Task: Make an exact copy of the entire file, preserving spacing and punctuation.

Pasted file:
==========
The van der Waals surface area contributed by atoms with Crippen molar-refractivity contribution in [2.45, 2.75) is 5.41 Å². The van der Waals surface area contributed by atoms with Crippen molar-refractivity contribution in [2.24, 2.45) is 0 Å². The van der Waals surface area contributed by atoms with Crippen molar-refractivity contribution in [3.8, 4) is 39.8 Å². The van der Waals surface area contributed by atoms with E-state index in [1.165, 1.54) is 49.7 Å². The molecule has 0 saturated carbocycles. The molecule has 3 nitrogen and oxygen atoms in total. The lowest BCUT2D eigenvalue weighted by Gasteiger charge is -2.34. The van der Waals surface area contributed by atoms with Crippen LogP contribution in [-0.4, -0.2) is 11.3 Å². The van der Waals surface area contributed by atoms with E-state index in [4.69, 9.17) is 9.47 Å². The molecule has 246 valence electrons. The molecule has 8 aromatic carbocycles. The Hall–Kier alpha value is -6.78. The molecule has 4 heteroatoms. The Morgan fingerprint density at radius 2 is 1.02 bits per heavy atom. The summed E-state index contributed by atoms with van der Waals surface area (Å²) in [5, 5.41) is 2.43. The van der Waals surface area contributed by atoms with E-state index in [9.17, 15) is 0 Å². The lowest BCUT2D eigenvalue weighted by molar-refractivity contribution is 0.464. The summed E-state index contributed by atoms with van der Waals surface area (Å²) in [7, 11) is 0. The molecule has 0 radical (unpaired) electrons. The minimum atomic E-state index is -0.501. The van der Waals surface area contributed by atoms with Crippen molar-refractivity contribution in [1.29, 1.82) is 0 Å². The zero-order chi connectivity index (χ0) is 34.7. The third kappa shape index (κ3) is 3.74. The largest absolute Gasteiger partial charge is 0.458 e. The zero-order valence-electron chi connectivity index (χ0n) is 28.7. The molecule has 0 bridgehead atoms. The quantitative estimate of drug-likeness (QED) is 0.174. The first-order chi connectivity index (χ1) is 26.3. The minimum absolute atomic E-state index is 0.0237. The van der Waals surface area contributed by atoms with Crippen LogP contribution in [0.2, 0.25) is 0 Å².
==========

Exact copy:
The van der Waals surface area contributed by atoms with Crippen molar-refractivity contribution in [2.45, 2.75) is 5.41 Å². The van der Waals surface area contributed by atoms with Crippen molar-refractivity contribution in [2.24, 2.45) is 0 Å². The van der Waals surface area contributed by atoms with Crippen molar-refractivity contribution in [3.8, 4) is 39.8 Å². The van der Waals surface area contributed by atoms with E-state index in [1.165, 1.54) is 49.7 Å². The molecule has 0 saturated carbocycles. The molecule has 3 nitrogen and oxygen atoms in total. The lowest BCUT2D eigenvalue weighted by Gasteiger charge is -2.34. The van der Waals surface area contributed by atoms with Crippen LogP contribution in [-0.4, -0.2) is 11.3 Å². The van der Waals surface area contributed by atoms with E-state index in [4.69, 9.17) is 9.47 Å². The molecule has 246 valence electrons. The molecule has 8 aromatic carbocycles. The Hall–Kier alpha value is -6.78. The molecule has 4 heteroatoms. The Morgan fingerprint density at radius 2 is 1.02 bits per heavy atom. The summed E-state index contributed by atoms with van der Waals surface area (Å²) in [5, 5.41) is 2.43. The van der Waals surface area contributed by atoms with E-state index in [9.17, 15) is 0 Å². The lowest BCUT2D eigenvalue weighted by molar-refractivity contribution is 0.464. The summed E-state index contributed by atoms with van der Waals surface area (Å²) in [7, 11) is 0. The molecule has 0 radical (unpaired) electrons. The minimum atomic E-state index is -0.501. The van der Waals surface area contributed by atoms with Crippen molar-refractivity contribution in [1.29, 1.82) is 0 Å². The zero-order chi connectivity index (χ0) is 34.7. The third kappa shape index (κ3) is 3.74. The largest absolute Gasteiger partial charge is 0.458 e. The zero-order valence-electron chi connectivity index (χ0n) is 28.7. The molecule has 0 bridgehead atoms. The quantitative estimate of drug-likeness (QED) is 0.174. The first-order chi connectivity index (χ1) is 26.3. The minimum absolute atomic E-state index is 0.0237. The van der Waals surface area contributed by atoms with Crippen LogP contribution in [0.2, 0.25) is 0 Å².